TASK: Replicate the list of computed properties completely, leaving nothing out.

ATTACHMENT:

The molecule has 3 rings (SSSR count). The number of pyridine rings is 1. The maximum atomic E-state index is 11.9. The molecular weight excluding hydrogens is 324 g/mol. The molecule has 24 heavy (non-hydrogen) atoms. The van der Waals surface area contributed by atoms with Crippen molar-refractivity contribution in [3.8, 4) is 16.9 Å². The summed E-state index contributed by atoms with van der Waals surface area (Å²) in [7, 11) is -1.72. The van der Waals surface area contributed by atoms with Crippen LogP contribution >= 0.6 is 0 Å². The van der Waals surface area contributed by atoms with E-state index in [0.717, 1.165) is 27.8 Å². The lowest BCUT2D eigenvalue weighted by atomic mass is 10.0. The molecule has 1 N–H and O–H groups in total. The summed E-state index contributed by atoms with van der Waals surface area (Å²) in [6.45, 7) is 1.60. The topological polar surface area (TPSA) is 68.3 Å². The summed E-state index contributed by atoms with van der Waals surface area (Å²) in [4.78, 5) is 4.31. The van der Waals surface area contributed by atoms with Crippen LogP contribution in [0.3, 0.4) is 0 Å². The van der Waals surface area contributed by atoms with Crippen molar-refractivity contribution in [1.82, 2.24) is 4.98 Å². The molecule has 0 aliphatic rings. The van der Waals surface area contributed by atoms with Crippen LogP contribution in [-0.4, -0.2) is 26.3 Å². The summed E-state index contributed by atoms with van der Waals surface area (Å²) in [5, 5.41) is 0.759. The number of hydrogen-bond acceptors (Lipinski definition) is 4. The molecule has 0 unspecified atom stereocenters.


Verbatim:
The molecule has 3 rings (SSSR count). The number of pyridine rings is 1. The maximum atomic E-state index is 11.9. The molecular weight excluding hydrogens is 324 g/mol. The molecule has 24 heavy (non-hydrogen) atoms. The van der Waals surface area contributed by atoms with Crippen molar-refractivity contribution in [3.8, 4) is 16.9 Å². The summed E-state index contributed by atoms with van der Waals surface area (Å²) in [7, 11) is -1.72. The van der Waals surface area contributed by atoms with Crippen LogP contribution >= 0.6 is 0 Å². The van der Waals surface area contributed by atoms with E-state index in [0.717, 1.165) is 27.8 Å². The lowest BCUT2D eigenvalue weighted by atomic mass is 10.0. The molecule has 1 N–H and O–H groups in total. The summed E-state index contributed by atoms with van der Waals surface area (Å²) in [6.45, 7) is 1.60. The topological polar surface area (TPSA) is 68.3 Å². The summed E-state index contributed by atoms with van der Waals surface area (Å²) in [4.78, 5) is 4.31. The van der Waals surface area contributed by atoms with Crippen LogP contribution in [0.3, 0.4) is 0 Å². The van der Waals surface area contributed by atoms with Crippen molar-refractivity contribution in [1.82, 2.24) is 4.98 Å². The molecule has 0 aliphatic rings. The van der Waals surface area contributed by atoms with Crippen LogP contribution in [-0.4, -0.2) is 26.3 Å². The summed E-state index contributed by atoms with van der Waals surface area (Å²) in [5, 5.41) is 0.759. The number of hydrogen-bond acceptors (Lipinski definition) is 4. The molecule has 0 unspecified atom stereocenters.